For autumn colour, trees need a balance of sunlight and rain to produce sugars, which create the colours in the leaves.
Data from the Met Office confirms that England experienced a spell of very wet weather in mid-June, with some parts of the UK receiving 2.5 times the monthly average rainfall. But the rain followed by July sunshine (100% of average) means spectacular seasonal colour for woodlands this autumn.
Forestry England Westonbirt National Arboretum director Andrew Smith said: "The fruit and nut blossoms managed to escape the frost in early spring and the rain in June has helped the fruits to swell. July’s sunshine and warm weather helped them to continue to grow which means we should see a great year for fruit and nuts.
"The same weather conditions are ideal for producing sugar in leaves which is further reassurance that it will be a brilliant year for autumn colour.
Meanwhile, this September tree experts from Forestry England will visit Japan to collect seeds from the wild as part of ongoing conservation work.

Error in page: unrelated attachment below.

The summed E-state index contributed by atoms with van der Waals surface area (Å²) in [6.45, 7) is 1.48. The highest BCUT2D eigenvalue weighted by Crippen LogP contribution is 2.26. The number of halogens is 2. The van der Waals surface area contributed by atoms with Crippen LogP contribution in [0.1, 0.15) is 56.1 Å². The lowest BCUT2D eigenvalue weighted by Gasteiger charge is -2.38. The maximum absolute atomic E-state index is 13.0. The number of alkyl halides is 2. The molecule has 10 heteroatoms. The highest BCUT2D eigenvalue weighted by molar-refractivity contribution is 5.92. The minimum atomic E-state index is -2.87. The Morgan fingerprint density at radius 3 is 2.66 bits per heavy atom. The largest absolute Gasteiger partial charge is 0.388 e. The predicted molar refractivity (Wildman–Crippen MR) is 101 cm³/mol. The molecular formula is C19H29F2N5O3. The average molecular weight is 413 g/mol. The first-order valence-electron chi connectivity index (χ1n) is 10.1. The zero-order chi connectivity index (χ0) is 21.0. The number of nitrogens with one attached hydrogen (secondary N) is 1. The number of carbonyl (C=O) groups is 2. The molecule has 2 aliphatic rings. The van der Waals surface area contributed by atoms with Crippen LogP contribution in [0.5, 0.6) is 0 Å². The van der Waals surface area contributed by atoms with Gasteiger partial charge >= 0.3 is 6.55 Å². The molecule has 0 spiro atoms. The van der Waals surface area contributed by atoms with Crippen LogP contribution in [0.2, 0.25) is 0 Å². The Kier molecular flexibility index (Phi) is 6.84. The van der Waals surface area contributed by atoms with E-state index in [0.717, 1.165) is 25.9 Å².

Forestry England Bedgbury National Pinetum Collections Manager Daniel Luscombe said: "We will be visiting Japan in early autumn collecting seeds from native Japanese trees with a focus on the conifers whilst working with various botanic gardens and forestry departments in the country.
"This is so we can keep our great looking trees, resilient to climate change, well into the future.
"Several of the Japanese species we will be collecting are at risk of going extinct and many of the maples we are hoping to collect will either be new to Westonbirt Arboretum and Bedgebury Pinetum or will be providing the next generation of trees for visitors to enjoy, say in a 100 years’ time.
"The autumn colour over in Japan will be stunning and seeing how trees grow together in the wild gives us ideas and inspiration on how to use them to shape our landscapes."
Figures from the Association of Leading Visitor Attractions released in 2018, show Westonbirt attracted 538,605 visitors in 2017, a 3.5% rise on 2016 and 552,662 in 2018, up 2%.